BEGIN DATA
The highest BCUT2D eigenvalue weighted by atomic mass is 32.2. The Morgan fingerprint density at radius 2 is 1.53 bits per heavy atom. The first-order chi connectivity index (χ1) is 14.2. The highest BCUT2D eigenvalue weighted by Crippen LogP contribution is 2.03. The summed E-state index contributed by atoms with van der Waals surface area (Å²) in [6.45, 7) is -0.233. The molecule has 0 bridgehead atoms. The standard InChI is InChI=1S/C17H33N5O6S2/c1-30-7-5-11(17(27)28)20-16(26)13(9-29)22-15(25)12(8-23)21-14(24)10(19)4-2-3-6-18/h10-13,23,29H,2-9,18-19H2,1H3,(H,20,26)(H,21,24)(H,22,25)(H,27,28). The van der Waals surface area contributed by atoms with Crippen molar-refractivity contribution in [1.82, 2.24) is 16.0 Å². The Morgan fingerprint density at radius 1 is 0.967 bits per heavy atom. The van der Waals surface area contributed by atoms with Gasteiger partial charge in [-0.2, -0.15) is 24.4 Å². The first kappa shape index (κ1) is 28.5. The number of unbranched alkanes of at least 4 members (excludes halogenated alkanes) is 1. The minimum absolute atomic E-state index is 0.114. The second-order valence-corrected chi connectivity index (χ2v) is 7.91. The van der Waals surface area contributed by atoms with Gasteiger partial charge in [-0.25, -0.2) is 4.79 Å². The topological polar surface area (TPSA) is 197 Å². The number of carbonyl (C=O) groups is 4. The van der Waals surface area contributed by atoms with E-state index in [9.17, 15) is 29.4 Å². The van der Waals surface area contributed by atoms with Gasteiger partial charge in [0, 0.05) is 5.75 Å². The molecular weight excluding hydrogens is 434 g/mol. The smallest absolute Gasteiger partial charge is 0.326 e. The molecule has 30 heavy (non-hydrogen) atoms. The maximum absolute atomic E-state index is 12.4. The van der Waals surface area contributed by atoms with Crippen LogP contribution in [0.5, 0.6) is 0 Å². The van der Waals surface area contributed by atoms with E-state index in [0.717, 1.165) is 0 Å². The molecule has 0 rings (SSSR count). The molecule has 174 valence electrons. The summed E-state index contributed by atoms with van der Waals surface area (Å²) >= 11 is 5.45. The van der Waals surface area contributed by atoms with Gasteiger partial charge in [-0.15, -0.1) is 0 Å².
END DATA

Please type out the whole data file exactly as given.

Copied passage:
The highest BCUT2D eigenvalue weighted by atomic mass is 32.2. The Morgan fingerprint density at radius 2 is 1.53 bits per heavy atom. The first-order chi connectivity index (χ1) is 14.2. The highest BCUT2D eigenvalue weighted by Crippen LogP contribution is 2.03. The summed E-state index contributed by atoms with van der Waals surface area (Å²) in [6.45, 7) is -0.233. The molecule has 0 bridgehead atoms. The standard InChI is InChI=1S/C17H33N5O6S2/c1-30-7-5-11(17(27)28)20-16(26)13(9-29)22-15(25)12(8-23)21-14(24)10(19)4-2-3-6-18/h10-13,23,29H,2-9,18-19H2,1H3,(H,20,26)(H,21,24)(H,22,25)(H,27,28). The van der Waals surface area contributed by atoms with Crippen molar-refractivity contribution in [1.82, 2.24) is 16.0 Å². The Morgan fingerprint density at radius 1 is 0.967 bits per heavy atom. The van der Waals surface area contributed by atoms with Gasteiger partial charge in [-0.2, -0.15) is 24.4 Å². The first kappa shape index (κ1) is 28.5. The number of unbranched alkanes of at least 4 members (excludes halogenated alkanes) is 1. The minimum absolute atomic E-state index is 0.114. The second-order valence-corrected chi connectivity index (χ2v) is 7.91. The van der Waals surface area contributed by atoms with Gasteiger partial charge in [-0.25, -0.2) is 4.79 Å². The topological polar surface area (TPSA) is 197 Å². The number of carbonyl (C=O) groups is 4. The van der Waals surface area contributed by atoms with E-state index in [9.17, 15) is 29.4 Å². The van der Waals surface area contributed by atoms with Gasteiger partial charge in [0, 0.05) is 5.75 Å². The molecular weight excluding hydrogens is 434 g/mol. The smallest absolute Gasteiger partial charge is 0.326 e. The molecule has 30 heavy (non-hydrogen) atoms. The maximum absolute atomic E-state index is 12.4. The van der Waals surface area contributed by atoms with Crippen LogP contribution in [0.5, 0.6) is 0 Å². The van der Waals surface area contributed by atoms with E-state index in [0.717, 1.165) is 0 Å². The molecule has 0 rings (SSSR count). The molecule has 174 valence electrons. The summed E-state index contributed by atoms with van der Waals surface area (Å²) >= 11 is 5.45. The van der Waals surface area contributed by atoms with Gasteiger partial charge in [-0.15, -0.1) is 0 Å².